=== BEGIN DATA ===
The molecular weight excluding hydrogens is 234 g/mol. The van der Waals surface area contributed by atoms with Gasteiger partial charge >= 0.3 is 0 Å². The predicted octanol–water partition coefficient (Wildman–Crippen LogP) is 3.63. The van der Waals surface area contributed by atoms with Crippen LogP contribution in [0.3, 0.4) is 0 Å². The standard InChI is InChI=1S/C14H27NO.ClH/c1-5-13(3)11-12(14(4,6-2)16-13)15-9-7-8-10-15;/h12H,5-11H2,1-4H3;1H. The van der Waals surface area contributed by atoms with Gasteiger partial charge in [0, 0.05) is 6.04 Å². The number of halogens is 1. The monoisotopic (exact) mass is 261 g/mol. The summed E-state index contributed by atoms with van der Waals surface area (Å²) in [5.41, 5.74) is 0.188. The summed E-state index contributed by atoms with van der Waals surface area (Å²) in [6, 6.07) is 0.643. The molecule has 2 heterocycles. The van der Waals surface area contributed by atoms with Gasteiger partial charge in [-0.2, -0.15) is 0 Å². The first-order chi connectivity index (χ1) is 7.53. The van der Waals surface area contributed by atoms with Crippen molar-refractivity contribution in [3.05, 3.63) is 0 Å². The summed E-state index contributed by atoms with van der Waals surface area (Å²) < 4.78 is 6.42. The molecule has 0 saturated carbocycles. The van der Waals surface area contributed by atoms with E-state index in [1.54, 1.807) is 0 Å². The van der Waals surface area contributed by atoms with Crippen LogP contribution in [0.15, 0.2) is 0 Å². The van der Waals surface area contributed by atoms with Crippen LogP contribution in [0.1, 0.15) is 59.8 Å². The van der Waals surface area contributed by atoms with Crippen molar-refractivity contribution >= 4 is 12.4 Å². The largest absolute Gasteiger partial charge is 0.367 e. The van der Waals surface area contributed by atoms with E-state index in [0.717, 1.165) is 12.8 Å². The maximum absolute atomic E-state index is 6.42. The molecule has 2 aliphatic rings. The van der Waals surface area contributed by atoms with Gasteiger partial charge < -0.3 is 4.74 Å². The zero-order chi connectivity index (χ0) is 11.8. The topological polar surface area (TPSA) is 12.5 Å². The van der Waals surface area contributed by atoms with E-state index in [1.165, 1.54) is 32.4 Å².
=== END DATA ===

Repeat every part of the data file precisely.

The molecular weight excluding hydrogens is 234 g/mol. The van der Waals surface area contributed by atoms with Gasteiger partial charge >= 0.3 is 0 Å². The predicted octanol–water partition coefficient (Wildman–Crippen LogP) is 3.63. The van der Waals surface area contributed by atoms with Crippen LogP contribution in [0.3, 0.4) is 0 Å². The standard InChI is InChI=1S/C14H27NO.ClH/c1-5-13(3)11-12(14(4,6-2)16-13)15-9-7-8-10-15;/h12H,5-11H2,1-4H3;1H. The van der Waals surface area contributed by atoms with Gasteiger partial charge in [0, 0.05) is 6.04 Å². The number of halogens is 1. The monoisotopic (exact) mass is 261 g/mol. The summed E-state index contributed by atoms with van der Waals surface area (Å²) in [5.41, 5.74) is 0.188. The summed E-state index contributed by atoms with van der Waals surface area (Å²) in [6, 6.07) is 0.643. The molecule has 2 heterocycles. The van der Waals surface area contributed by atoms with Gasteiger partial charge in [-0.2, -0.15) is 0 Å². The first-order chi connectivity index (χ1) is 7.53. The van der Waals surface area contributed by atoms with Crippen molar-refractivity contribution in [3.05, 3.63) is 0 Å². The summed E-state index contributed by atoms with van der Waals surface area (Å²) < 4.78 is 6.42. The molecule has 0 saturated carbocycles. The van der Waals surface area contributed by atoms with E-state index in [1.54, 1.807) is 0 Å². The van der Waals surface area contributed by atoms with Crippen LogP contribution in [0.15, 0.2) is 0 Å². The van der Waals surface area contributed by atoms with Crippen LogP contribution in [0.1, 0.15) is 59.8 Å². The van der Waals surface area contributed by atoms with Crippen molar-refractivity contribution >= 4 is 12.4 Å². The largest absolute Gasteiger partial charge is 0.367 e. The van der Waals surface area contributed by atoms with E-state index in [0.717, 1.165) is 12.8 Å². The maximum absolute atomic E-state index is 6.42. The molecule has 2 aliphatic rings. The van der Waals surface area contributed by atoms with Gasteiger partial charge < -0.3 is 4.74 Å². The zero-order chi connectivity index (χ0) is 11.8. The topological polar surface area (TPSA) is 12.5 Å². The van der Waals surface area contributed by atoms with E-state index in [1.165, 1.54) is 32.4 Å².